Folk music and dance
Apart from book launches, stalls and workshops, as is the norm every year, a festival of folk music, dance and drama is complementing the World Book Fair whose theme this year focuses on indigenous voices mapping the country’s folk and tribal literature.
The programme, titled, Desraj: An Invitation to the Indigenous Performing Arts of India, presents some 30 different folk and tribal groups from across the country speaking about the life experience of disparate communities through indigenous dance, drama and music.
On the second day of the festival, which opened on February 4, artists from Kerala, Manipur, Uttarakhand and Jharkhand performed in the Lal Chowk open air theatre at Pragati Maidan. Also, artists from Delhi Panchavadya Trust performed Naada Samanwayam, a folk presentation from Kerala. It was followed by Lai Haraoba, a ritual enactment of the legend of the creation of the world, by Huyen Lallong Manipur Thang-Ta Cultural Association.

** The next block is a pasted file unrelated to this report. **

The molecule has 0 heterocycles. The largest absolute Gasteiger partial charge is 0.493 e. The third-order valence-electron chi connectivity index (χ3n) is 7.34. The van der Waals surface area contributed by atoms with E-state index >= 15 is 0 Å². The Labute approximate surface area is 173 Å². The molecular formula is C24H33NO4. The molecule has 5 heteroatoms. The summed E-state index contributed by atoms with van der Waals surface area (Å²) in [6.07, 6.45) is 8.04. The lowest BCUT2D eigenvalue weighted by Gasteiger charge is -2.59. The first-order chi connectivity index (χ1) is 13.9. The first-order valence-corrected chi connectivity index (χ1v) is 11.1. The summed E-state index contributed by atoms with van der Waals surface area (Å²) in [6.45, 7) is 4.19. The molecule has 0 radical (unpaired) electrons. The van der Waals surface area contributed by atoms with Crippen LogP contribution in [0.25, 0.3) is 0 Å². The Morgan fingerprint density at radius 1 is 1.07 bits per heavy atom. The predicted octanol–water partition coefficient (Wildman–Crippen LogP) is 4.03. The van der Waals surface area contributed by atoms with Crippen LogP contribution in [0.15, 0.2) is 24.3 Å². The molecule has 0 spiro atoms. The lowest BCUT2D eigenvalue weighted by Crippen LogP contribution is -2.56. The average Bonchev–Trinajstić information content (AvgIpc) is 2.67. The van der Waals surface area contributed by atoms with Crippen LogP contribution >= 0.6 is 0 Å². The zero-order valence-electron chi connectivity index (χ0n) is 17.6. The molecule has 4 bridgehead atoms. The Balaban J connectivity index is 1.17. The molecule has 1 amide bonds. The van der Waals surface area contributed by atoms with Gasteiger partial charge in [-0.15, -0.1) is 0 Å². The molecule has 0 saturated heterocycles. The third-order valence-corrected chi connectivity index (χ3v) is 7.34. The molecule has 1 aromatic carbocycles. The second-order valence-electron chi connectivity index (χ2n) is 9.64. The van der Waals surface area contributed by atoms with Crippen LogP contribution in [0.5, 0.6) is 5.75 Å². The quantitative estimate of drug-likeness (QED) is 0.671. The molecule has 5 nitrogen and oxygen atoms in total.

“Literature has beginnings from the oral tradition and performing traditions, so we thought that it is a great opportunity to showcase to the world the indigenous performing arts of India through the World Book Fair stage,” says Sajita Madithil, deputy secretary, Folk and Tribal Performing Arts of India, Sangeet Natak Akademy, which is organising the event.
Towards the end of the second day, artists from Uttrakhand and Jharkhand performed Lok geet and folk dance. Rajasthan’s Mand group, famed for its style of singing, the Bihu dance from Assam, Ragini folk songs from Haryana, a Bhand Pather performance from Jammu & Kashmir, as well as performances by groups from Bihar, Lakswadeep, Andaman and Nicobar Islands, Odisha, Tripura, Maharashtra, Gujarat, Assam, Nagaland, Chattisgarh and Gujarat, are all scheduled to be held at the fair, which will end on February 10.
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